City-REDI/University of Birmingham
This blog post was produced for inclusion in the Birmingham Economic Review for 2020.
The annual Birmingham Economic Review is produced by the University of Birmingham’s City-REDI and the Greater Birmingham Chambers of Commerce, with contributions from the West Midlands Growth Company. It is an in-depth exploration of the economy of England’s second city and a high-quality resource for informing research, policy and investment decisions.
This post is featured in Chapter 1 of the Birmingham Economic Review for 2020, on Birmingham’s Economic Outlook Before and After the COVID-19 Pandemic.
Click here to read the Review.
Before the emergency health crisis and subsequent government imposed lockdown, Birmingham’s economy was growingly healthily.
In 2018 Birmingham total GVA was £29bn, followed by the next highest, Solihull, at £9.8m, and Coventry at £9.5m. GVA across the Greater Birmingham and Solihull area has increased by 4.5%, compared to the UK (2.7%) and English (2.5%) change on last year.
In 2018, GVA per hour was £32.7 in the WMCA (3 LEP) area, an increase of 3.8% (+£1.2) from 2017 which is above the UK average increase of 2.2% (+£0.7). Whilst GVA per head lags behind the English average, it was growing substantially and making up the dividing ground.
Growth was the watchword for the city.
The pandemic has set back that progress with a steep and sharp shock. KPMG has forecast that the consequence of the pandemic will cause the West Midlands region to contract by 9.1% in 2020, compared to wider UK contraction of 7.2%.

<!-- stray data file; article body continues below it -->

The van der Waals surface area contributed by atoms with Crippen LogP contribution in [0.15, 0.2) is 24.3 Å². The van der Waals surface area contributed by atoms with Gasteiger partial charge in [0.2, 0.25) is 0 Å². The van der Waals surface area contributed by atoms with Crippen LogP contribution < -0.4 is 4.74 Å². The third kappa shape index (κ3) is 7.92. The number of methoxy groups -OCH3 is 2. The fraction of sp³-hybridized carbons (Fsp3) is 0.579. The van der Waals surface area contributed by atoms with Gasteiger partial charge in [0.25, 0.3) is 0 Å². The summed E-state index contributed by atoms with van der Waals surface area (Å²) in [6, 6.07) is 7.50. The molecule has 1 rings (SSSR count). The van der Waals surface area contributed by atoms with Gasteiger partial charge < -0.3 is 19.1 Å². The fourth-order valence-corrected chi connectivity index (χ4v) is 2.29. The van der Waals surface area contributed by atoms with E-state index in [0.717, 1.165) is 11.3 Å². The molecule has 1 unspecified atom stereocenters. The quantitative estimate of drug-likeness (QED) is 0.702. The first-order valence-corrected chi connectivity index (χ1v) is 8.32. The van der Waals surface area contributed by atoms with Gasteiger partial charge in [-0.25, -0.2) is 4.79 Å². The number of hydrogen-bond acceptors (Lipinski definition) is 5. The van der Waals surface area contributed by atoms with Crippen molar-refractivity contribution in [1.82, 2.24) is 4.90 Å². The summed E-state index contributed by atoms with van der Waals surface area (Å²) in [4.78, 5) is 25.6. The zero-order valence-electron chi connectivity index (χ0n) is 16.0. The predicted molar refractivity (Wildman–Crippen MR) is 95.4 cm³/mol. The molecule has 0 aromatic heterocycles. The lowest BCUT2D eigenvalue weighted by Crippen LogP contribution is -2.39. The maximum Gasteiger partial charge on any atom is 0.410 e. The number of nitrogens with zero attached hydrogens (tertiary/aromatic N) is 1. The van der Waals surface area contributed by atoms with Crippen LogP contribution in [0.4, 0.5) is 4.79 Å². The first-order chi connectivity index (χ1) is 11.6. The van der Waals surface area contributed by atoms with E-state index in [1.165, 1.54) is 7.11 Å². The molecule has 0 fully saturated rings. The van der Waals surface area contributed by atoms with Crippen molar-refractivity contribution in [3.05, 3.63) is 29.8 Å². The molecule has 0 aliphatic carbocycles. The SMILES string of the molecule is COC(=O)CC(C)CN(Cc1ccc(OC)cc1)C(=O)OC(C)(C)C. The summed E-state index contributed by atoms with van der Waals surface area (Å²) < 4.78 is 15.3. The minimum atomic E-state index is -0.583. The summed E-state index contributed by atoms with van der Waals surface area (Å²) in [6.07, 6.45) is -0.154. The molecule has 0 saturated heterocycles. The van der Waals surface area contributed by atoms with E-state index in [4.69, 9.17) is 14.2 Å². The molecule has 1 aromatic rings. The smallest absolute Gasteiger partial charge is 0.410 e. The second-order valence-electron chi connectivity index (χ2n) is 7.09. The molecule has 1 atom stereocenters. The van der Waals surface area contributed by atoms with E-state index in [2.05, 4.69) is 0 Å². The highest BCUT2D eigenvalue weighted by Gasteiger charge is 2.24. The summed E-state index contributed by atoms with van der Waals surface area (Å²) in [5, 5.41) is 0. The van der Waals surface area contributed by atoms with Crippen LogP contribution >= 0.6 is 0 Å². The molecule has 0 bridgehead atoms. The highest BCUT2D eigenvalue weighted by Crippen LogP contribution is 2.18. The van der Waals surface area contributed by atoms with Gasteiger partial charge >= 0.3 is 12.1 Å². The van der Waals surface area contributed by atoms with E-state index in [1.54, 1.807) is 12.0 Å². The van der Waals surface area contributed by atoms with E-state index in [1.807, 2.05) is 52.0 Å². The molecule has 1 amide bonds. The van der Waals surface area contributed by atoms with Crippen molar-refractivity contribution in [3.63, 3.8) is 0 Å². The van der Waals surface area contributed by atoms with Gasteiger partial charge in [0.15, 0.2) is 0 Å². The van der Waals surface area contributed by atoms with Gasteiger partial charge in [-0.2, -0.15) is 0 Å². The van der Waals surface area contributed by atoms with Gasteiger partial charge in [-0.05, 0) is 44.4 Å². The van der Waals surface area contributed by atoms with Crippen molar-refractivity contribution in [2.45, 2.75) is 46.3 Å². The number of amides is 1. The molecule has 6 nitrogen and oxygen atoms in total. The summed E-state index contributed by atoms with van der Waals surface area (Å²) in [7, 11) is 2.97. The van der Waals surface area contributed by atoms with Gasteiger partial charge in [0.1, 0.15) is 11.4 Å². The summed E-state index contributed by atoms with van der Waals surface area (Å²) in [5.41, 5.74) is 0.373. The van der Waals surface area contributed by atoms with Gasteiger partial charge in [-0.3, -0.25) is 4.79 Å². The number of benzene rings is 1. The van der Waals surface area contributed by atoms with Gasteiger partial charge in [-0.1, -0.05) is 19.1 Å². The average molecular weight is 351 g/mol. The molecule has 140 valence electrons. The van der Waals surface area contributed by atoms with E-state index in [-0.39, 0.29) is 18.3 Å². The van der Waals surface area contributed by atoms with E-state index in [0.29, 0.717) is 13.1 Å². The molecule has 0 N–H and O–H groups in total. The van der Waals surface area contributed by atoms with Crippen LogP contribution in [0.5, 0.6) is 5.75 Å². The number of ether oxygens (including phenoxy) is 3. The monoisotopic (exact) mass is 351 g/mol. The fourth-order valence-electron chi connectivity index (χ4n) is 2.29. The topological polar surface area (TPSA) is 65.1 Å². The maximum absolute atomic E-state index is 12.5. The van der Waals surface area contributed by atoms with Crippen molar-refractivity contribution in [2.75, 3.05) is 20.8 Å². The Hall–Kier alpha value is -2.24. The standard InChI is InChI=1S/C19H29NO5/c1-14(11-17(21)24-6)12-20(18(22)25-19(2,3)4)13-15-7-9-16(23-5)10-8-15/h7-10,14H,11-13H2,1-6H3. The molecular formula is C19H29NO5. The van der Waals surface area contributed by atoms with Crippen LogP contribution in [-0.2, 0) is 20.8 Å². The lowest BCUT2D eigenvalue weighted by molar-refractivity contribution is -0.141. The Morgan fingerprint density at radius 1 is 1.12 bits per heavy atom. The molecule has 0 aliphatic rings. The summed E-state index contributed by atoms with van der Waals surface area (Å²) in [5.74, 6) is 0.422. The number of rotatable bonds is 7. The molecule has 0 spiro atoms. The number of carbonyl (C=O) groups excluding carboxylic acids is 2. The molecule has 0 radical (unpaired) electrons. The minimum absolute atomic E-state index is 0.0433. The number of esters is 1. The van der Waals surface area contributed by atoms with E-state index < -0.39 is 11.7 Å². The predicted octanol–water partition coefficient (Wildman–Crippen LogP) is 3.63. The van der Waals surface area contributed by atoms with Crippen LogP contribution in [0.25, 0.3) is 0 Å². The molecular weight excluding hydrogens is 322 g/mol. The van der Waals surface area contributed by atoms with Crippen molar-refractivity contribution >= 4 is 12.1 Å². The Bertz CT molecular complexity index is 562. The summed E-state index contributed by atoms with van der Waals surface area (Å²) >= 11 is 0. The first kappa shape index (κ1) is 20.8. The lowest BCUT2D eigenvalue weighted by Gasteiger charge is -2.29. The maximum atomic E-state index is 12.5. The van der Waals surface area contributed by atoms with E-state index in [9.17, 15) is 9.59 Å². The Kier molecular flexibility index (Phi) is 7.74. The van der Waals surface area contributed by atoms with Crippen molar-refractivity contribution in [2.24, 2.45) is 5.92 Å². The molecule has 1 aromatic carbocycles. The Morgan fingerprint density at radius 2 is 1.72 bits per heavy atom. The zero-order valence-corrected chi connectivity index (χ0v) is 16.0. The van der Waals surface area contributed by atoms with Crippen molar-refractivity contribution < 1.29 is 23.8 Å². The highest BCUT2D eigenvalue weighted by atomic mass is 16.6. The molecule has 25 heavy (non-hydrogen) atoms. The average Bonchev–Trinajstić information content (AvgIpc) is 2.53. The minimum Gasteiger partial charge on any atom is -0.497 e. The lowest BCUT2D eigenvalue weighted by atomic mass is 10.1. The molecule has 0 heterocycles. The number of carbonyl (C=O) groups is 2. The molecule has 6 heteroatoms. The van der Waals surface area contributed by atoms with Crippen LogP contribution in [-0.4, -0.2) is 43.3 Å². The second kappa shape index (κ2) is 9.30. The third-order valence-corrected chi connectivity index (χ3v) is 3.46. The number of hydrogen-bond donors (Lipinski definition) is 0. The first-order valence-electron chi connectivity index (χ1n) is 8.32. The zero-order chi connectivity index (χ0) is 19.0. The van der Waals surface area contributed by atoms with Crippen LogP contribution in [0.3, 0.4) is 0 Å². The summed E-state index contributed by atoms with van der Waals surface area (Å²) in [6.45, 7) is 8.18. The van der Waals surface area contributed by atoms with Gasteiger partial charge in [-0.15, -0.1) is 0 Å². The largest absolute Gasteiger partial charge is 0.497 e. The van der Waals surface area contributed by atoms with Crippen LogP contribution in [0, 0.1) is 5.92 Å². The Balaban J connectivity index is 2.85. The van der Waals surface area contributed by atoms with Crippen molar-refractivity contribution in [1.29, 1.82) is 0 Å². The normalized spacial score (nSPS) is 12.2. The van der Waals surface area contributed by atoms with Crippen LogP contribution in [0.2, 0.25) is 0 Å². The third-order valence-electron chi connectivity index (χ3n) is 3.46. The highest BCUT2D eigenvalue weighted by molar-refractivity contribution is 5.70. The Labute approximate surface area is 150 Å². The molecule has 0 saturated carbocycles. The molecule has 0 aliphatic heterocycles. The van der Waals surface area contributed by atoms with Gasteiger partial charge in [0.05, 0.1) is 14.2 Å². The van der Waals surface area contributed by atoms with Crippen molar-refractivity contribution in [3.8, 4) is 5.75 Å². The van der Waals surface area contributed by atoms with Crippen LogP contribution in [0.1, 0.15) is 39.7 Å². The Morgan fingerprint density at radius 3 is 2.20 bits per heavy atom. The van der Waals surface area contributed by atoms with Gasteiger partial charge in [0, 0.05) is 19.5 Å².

The data we have available shows that when compared to June 2020, monthly national GDP had risen by 6.6% in July 2020. However, GDP was 11.7% below the levels seen in February 2020.
The Monthly Business Survey (MBS) returns and other external data (including comments from 9,500 businesses) shows that after the easing of social distancing and lockdown measures businesses were reporting a continual increase in output due to an increase in demand.
With the ease of lockdown measures, consumer and client demand has resumed, stimulating the economy and supporting the hospitality sector. Since lockdown measures were eased, the NatWest Markit Purchasing Managers Index (which surveys businesses across the region) has suggested that the economy is growing and regaining lost ground.
The resumption of business activity has created some cause for optimism.
The UK government’s lockdown restrictions caused significant economic harm. GDP fell substantially and output fell off a cliff. The fall was historic. But as Birmingham and the rest of the UK has emerged from the pandemic and lockdown measures eased, output has grown as has growth and business confidence. Regional PMI has registered at historical highs for two consecutive months now, indicating a strong rebound in quarter 3 for the region and the wider national economy.
The difficulty ahead will be in maintaining that momentum and that business confidence in to next year, so that the growth lost in the first and second quarter is quickly recaptured.
This city’s economy, after a period of historic contraction, is indeed starting to recover the GDP lost in March and April. If there are no additional emergency measures introduced during the winter, then growth will again become the watchword for the city.
Policy and Data Analyst
City-REDI, University of Birmingham